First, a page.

Descriptive statistics techniques to real-world datasets

What is the type of data (Quantitative or Qualitative) for each of the columns (variables) in the dataset? If quantitative, is the data discrete or continuous? Neatly summarize your response in a table for all the columns (variables).
Using Excel®, find the mean, median, standard deviation, minimum, maximum, and the three quartiles for each of the quantitative variables identified in part 1 above. Neatly summarize in a table on this document. Comment on what you observe.
What are the minimum and maximum full-time enrollments? Which schools have the minimum and maximum full-time enrollments?
What is the average number of students per faculty member? Is this low or high? What does this mean to prospective applicants who are interested in pursuing an MBA in one of the leading international business schools?
What are the mean, median, and modal ages? What does this mean to prospective applicants?
What is the mean percentage of foreign students? How many and which schools have 1% and 0% foreign students? Which schools have highest percentage of foreign students? Please state these percentages.
What percentage of schools require the GMAT test?
What percentage of schools require English tests such as Test of English as a Foreign Language (TOEFL)?
What percentage of schools require work experience? From this percentage, does this appear to be a significant factor in gaining admissions?
What are the mean and median starting salaries? Which schools have the minimum and maximum starting salaries? How much are these minimum and maximum salaries?
What are the mean tuition for foreign students and for local students? Does there appear to be a significant difference? What is the difference between the two means?
How many schools require work experience and how many of them don’t? What is the mean starting salary for schools requiring work experience? What is the mean starting salary for schools requiring no work experience?
How many schools require English tests and how many don’t? What is the mean starting salary for schools requiring English tests? What is the mean starting salary for schools requiring no English tests?

Sample Solution

understand the difficulties of the problem which we are trying to resolve. Along these lines, Popper affirms that; this is the way one turns out to be better acquainted with one’s issues, and competent to offer a more created answer. This means that, refutation of a theory brings us nearer to the truth that is, if such theory passed such critical test it becomes clearer and more enlighten
From the above, it becomes so clear that Popper does not believe in certainty or absolute knowledge. For him, therefore, certainty is absolutely impossible. Thus, Popper admonishes us that; we need to get accustomed to the idea that, we must not see science as a body of knowledge, rather, as a body of conjectures; that is to say, as a system of guesses or hypotheses which one cannot justify in principle, but with which one operates as long as they are able to pass critical testing of which one can never justified in saying that one knows they are true or certain or even probable. Consequently, he guarantees that; “Our insight must be limited while our lack of awareness should essentially be endless.” What the above statement means is that our claims about the world are not certain, because our knowledge of the world is limited but our ignorance is unlimited.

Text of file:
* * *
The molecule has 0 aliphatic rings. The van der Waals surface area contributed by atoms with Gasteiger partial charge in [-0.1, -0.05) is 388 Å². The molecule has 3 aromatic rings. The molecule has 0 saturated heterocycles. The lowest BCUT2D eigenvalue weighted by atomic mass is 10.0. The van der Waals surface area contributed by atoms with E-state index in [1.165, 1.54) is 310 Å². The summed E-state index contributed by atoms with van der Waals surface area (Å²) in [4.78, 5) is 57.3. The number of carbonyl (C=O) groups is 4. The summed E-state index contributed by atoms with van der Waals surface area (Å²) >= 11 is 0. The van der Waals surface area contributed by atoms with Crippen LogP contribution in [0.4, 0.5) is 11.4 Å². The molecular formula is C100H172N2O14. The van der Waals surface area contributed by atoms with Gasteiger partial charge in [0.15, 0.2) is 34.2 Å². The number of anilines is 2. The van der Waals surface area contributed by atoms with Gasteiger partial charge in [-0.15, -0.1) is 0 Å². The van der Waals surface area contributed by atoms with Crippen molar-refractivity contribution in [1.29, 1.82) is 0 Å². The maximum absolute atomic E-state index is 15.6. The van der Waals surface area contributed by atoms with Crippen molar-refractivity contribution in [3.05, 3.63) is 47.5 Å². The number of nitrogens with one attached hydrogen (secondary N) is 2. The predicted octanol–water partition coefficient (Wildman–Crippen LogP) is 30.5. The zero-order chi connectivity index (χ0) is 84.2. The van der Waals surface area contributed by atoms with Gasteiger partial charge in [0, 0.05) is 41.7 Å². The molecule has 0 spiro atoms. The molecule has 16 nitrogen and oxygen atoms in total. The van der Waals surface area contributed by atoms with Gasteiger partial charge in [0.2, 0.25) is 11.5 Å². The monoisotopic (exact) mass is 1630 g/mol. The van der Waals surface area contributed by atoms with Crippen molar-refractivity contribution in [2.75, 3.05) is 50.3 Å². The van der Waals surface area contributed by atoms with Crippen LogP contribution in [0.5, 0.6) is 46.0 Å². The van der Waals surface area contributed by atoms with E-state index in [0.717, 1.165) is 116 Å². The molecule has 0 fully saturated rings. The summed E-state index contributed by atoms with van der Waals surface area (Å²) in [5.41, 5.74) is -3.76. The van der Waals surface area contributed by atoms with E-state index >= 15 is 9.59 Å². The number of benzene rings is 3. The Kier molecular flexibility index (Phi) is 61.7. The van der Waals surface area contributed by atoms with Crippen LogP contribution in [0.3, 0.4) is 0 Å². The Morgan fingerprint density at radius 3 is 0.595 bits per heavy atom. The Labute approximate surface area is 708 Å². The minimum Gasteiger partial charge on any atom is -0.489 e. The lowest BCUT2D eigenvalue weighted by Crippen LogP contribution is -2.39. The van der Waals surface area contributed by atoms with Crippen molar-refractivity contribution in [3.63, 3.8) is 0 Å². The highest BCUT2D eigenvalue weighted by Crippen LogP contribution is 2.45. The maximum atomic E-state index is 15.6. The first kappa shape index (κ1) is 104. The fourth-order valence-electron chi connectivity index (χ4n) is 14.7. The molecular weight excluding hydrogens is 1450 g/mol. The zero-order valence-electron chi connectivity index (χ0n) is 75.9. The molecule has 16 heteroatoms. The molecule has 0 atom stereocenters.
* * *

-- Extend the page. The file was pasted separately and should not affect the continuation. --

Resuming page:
3.2 Observation and Falsifiability
According to David Hume, it is the object of experience that imposes itself in our mind; however, Karl Popper rejects this position and rather goes with Immanuel Kant’s position which holds that it is the mind which imposed its expectations on nature. For Popper, therefore, this imaginatively invented expectation is what a scientist tests step by step.’ Popper, therefore, refused to accept the traditional inductivist position; which state that, ‘observation leads to theory’. For Popper theory comes before observation. This is because; the scientific activity is nothing more than problem-solving. A scientist when faced with difficult realities attempted to create possible explanations or theories to confront such difficulty, he does this by making speculations or conjectures after which he tries to put those speculations and conjectures into severe examination by testing them against experience to see if they correspond to the present state of affair. He succinctly expresses his position in this manner; a scientist, first of all, puts forward a hypothesis which is conjectural in nature and then, the scientist tries to observe if his hypothesis corresponds to what he has observed he does so by testing his hypothesis against experience by observ